The Colorado Supreme Court ruled former President Donald Trump doesn’t qualify to be on the ballot for the primary. The Supreme Court has now heard oral arguments in the case. Justice Clarence Thomas was skeptical — and so were most of his colleagues.
On February 8, Jason Murray, an attorney representing Colorado, argued the court should uphold the state’s ruling that Trump is not qualified to be on the ballot because he violated Section Three of the 14th Amendment by staging an insurrection on January 6, 2021. The justices didn’t seem convinced that the state has the right to kick a presidential candidate off the ballot.
Justice Thomas asked the attorney to provide examples of states that have disqualified national candidates, but Murray couldn’t offer any examples. Instead, he said that states are the ones that have the power to run elections. Thomas wasn’t buying it. He pointed out that Confederates were still running for office, saying there should “at least be a few examples of national candidates being disqualified.”
Murray claimed that “there were certainly national candidates who are disqualified by Congress.” The justice shot that allegation down, saying it was not the case.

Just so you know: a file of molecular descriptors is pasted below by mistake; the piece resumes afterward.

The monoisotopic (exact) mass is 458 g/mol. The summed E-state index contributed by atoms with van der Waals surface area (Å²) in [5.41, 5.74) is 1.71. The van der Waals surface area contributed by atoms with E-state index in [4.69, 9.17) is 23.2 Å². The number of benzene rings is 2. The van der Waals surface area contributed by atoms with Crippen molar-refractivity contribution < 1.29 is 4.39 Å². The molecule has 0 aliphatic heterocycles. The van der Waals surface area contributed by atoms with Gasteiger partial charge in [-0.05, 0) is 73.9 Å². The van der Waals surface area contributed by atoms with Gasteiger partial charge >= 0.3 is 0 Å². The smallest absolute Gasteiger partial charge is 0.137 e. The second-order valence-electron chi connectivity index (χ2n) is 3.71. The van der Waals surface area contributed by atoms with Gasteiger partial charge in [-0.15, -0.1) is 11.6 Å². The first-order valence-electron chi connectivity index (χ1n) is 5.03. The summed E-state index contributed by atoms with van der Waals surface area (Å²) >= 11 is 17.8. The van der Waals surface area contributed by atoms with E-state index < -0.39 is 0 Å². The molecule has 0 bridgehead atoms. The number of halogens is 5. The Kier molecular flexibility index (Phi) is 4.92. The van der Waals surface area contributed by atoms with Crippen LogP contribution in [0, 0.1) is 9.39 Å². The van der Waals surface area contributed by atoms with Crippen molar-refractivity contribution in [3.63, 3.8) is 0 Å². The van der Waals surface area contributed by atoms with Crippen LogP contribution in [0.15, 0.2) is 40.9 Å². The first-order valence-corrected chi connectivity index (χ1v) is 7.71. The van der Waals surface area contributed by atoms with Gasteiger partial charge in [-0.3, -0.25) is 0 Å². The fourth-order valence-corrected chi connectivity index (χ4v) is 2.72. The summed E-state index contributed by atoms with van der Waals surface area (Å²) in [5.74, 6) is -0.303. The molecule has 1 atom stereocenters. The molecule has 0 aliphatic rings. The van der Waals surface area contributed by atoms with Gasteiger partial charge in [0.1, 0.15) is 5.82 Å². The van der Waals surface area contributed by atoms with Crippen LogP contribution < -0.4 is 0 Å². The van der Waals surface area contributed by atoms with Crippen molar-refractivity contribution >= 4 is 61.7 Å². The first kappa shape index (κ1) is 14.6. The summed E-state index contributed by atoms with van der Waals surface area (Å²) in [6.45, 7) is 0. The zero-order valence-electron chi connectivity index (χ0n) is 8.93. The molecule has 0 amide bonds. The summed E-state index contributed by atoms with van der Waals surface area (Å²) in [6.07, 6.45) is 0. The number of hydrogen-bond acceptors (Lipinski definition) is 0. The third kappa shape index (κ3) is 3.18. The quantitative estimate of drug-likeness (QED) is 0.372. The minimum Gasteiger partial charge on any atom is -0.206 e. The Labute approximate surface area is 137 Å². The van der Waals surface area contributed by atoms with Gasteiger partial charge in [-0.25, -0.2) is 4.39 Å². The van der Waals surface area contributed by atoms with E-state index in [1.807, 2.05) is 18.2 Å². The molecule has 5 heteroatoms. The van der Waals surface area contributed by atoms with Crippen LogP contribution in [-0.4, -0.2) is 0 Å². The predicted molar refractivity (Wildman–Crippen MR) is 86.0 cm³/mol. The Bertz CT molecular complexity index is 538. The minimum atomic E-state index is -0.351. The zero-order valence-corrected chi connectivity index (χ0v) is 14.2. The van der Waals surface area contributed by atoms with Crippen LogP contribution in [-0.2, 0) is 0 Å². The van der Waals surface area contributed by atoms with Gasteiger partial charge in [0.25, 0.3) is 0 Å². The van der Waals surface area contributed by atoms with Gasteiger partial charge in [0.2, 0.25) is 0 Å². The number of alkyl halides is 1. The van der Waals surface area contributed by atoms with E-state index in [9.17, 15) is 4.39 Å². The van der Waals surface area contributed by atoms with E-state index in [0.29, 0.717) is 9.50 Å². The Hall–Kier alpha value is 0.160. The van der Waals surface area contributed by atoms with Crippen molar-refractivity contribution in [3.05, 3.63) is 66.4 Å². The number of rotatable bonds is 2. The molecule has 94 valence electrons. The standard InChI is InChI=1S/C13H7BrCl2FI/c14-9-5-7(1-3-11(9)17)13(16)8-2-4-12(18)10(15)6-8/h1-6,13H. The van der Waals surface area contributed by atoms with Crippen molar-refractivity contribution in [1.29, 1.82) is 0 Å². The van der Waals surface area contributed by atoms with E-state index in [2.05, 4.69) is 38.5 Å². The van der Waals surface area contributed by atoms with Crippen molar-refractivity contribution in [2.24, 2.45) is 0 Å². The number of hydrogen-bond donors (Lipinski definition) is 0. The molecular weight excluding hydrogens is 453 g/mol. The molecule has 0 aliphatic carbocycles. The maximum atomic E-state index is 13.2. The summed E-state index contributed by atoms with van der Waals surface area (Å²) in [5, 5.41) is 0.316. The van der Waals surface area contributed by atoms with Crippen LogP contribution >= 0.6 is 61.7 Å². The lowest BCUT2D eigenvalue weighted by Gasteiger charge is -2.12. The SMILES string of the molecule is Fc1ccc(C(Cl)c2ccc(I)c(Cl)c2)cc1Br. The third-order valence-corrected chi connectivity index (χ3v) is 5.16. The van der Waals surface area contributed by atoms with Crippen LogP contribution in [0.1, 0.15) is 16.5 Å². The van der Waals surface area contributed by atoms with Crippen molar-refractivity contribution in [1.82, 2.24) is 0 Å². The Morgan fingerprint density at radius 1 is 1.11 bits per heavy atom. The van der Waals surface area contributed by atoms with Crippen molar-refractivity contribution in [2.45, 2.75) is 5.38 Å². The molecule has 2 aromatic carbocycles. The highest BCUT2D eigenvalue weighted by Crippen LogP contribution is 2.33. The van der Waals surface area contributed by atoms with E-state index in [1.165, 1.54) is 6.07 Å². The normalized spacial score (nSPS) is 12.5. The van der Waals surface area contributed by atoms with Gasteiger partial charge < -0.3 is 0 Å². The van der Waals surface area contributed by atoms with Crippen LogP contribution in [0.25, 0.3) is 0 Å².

Thomas wasn’t alone in his line of thinking. Most justices didn’t think the state should play a role in deciding if a presidential candidate is on a state ballot under the 14th Amendment.
Chief Justice John Roberts pointed out that the “whole point” of the amendment was to restrict the power of the states post-Civil War to force them into line. He said it seemed unlikely the states, especially Confederate states, would have been given the power to “enforce the presidential election process.” He also predicted that if the high court upheld the Colorado decision, it would allow partisans at the state level to boot their party’s opposition from the ballots, creating chaos in the election.
Justice Ketanji Brown Jackson, one of the court’s three liberals, didn’t appear to buy Murray’s reasoning either, asking why the authors of the 14th Amendment would have created a system where states could suddenly disqualify candidates where elections were pending.
A ruling on the case is expected in the coming weeks.
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